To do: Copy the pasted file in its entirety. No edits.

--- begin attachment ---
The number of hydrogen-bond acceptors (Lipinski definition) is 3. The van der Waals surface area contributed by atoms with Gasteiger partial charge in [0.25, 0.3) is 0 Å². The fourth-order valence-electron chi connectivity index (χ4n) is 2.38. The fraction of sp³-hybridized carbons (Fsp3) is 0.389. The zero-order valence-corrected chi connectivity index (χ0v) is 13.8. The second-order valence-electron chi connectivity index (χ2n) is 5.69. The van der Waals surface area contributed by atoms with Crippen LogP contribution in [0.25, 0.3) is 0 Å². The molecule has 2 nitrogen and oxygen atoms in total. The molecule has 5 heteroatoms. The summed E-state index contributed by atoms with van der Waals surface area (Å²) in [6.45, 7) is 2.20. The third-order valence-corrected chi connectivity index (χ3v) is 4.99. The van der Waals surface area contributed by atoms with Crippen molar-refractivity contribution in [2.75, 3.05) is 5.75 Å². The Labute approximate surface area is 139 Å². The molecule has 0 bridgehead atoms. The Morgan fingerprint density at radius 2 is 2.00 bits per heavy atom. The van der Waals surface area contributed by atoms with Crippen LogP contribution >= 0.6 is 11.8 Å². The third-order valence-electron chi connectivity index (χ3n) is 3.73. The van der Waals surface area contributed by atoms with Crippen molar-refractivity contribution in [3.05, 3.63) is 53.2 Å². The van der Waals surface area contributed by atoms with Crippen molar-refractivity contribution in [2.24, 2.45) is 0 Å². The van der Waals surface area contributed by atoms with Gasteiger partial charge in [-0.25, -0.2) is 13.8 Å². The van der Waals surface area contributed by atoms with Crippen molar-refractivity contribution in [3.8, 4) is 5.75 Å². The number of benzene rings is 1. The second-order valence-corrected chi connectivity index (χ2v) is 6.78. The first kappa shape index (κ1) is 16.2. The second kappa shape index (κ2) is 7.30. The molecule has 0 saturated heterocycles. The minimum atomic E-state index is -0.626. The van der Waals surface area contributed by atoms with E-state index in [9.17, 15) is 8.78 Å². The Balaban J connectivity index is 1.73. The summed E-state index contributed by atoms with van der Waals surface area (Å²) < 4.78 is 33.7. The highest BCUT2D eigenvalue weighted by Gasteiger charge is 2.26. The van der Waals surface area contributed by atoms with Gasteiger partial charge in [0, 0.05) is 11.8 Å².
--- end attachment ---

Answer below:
The number of hydrogen-bond acceptors (Lipinski definition) is 3. The van der Waals surface area contributed by atoms with Gasteiger partial charge in [0.25, 0.3) is 0 Å². The fourth-order valence-electron chi connectivity index (χ4n) is 2.38. The fraction of sp³-hybridized carbons (Fsp3) is 0.389. The zero-order valence-corrected chi connectivity index (χ0v) is 13.8. The second-order valence-electron chi connectivity index (χ2n) is 5.69. The van der Waals surface area contributed by atoms with Crippen LogP contribution in [0.25, 0.3) is 0 Å². The molecule has 2 nitrogen and oxygen atoms in total. The molecule has 5 heteroatoms. The summed E-state index contributed by atoms with van der Waals surface area (Å²) in [6.45, 7) is 2.20. The third-order valence-corrected chi connectivity index (χ3v) is 4.99. The van der Waals surface area contributed by atoms with Crippen molar-refractivity contribution in [2.75, 3.05) is 5.75 Å². The Labute approximate surface area is 139 Å². The molecule has 0 bridgehead atoms. The Morgan fingerprint density at radius 2 is 2.00 bits per heavy atom. The van der Waals surface area contributed by atoms with Crippen LogP contribution >= 0.6 is 11.8 Å². The third-order valence-electron chi connectivity index (χ3n) is 3.73. The van der Waals surface area contributed by atoms with Crippen molar-refractivity contribution in [3.05, 3.63) is 53.2 Å². The van der Waals surface area contributed by atoms with Crippen molar-refractivity contribution in [2.24, 2.45) is 0 Å². The van der Waals surface area contributed by atoms with Gasteiger partial charge in [-0.25, -0.2) is 13.8 Å². The van der Waals surface area contributed by atoms with Crippen molar-refractivity contribution in [3.8, 4) is 5.75 Å². The number of benzene rings is 1. The second-order valence-corrected chi connectivity index (χ2v) is 6.78. The first kappa shape index (κ1) is 16.2. The second kappa shape index (κ2) is 7.30. The molecule has 0 saturated heterocycles. The minimum atomic E-state index is -0.626. The van der Waals surface area contributed by atoms with E-state index in [9.17, 15) is 8.78 Å². The Balaban J connectivity index is 1.73. The summed E-state index contributed by atoms with van der Waals surface area (Å²) < 4.78 is 33.7. The highest BCUT2D eigenvalue weighted by Gasteiger charge is 2.26. The van der Waals surface area contributed by atoms with Gasteiger partial charge in [0, 0.05) is 11.8 Å².